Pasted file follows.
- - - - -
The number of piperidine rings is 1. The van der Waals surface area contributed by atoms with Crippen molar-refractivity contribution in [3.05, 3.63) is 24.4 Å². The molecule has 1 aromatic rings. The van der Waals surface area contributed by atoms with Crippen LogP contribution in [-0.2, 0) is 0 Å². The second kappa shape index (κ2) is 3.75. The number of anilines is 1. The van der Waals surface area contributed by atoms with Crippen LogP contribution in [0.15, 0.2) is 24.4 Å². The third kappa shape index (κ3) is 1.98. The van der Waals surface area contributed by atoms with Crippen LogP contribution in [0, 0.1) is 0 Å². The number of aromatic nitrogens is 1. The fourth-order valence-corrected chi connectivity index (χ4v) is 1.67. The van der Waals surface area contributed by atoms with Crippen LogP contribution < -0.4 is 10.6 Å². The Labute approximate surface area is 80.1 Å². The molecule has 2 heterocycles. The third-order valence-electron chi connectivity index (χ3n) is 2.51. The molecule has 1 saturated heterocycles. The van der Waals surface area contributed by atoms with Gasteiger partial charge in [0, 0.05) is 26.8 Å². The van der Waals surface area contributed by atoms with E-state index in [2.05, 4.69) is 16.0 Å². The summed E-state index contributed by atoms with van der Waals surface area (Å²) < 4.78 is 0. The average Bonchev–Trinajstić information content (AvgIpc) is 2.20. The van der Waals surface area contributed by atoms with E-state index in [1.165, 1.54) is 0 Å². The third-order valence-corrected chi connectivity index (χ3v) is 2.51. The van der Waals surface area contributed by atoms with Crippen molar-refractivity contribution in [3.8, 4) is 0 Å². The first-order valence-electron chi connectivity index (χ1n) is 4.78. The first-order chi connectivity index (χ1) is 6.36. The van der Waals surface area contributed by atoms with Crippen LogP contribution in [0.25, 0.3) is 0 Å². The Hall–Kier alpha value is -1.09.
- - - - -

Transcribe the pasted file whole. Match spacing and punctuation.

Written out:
The number of piperidine rings is 1. The van der Waals surface area contributed by atoms with Crippen molar-refractivity contribution in [3.05, 3.63) is 24.4 Å². The molecule has 1 aromatic rings. The van der Waals surface area contributed by atoms with Crippen LogP contribution in [-0.2, 0) is 0 Å². The second kappa shape index (κ2) is 3.75. The number of anilines is 1. The van der Waals surface area contributed by atoms with Crippen LogP contribution in [0.15, 0.2) is 24.4 Å². The third kappa shape index (κ3) is 1.98. The van der Waals surface area contributed by atoms with Crippen LogP contribution in [0, 0.1) is 0 Å². The number of aromatic nitrogens is 1. The fourth-order valence-corrected chi connectivity index (χ4v) is 1.67. The van der Waals surface area contributed by atoms with Crippen LogP contribution < -0.4 is 10.6 Å². The Labute approximate surface area is 80.1 Å². The molecule has 2 heterocycles. The third-order valence-electron chi connectivity index (χ3n) is 2.51. The molecule has 1 saturated heterocycles. The van der Waals surface area contributed by atoms with Gasteiger partial charge in [0, 0.05) is 26.8 Å². The van der Waals surface area contributed by atoms with E-state index in [2.05, 4.69) is 16.0 Å². The summed E-state index contributed by atoms with van der Waals surface area (Å²) < 4.78 is 0. The average Bonchev–Trinajstić information content (AvgIpc) is 2.20. The van der Waals surface area contributed by atoms with E-state index in [1.165, 1.54) is 0 Å². The third-order valence-corrected chi connectivity index (χ3v) is 2.51. The van der Waals surface area contributed by atoms with Crippen molar-refractivity contribution in [3.8, 4) is 0 Å². The first-order valence-electron chi connectivity index (χ1n) is 4.78. The first-order chi connectivity index (χ1) is 6.36. The van der Waals surface area contributed by atoms with Crippen LogP contribution in [0.25, 0.3) is 0 Å². The Hall–Kier alpha value is -1.09.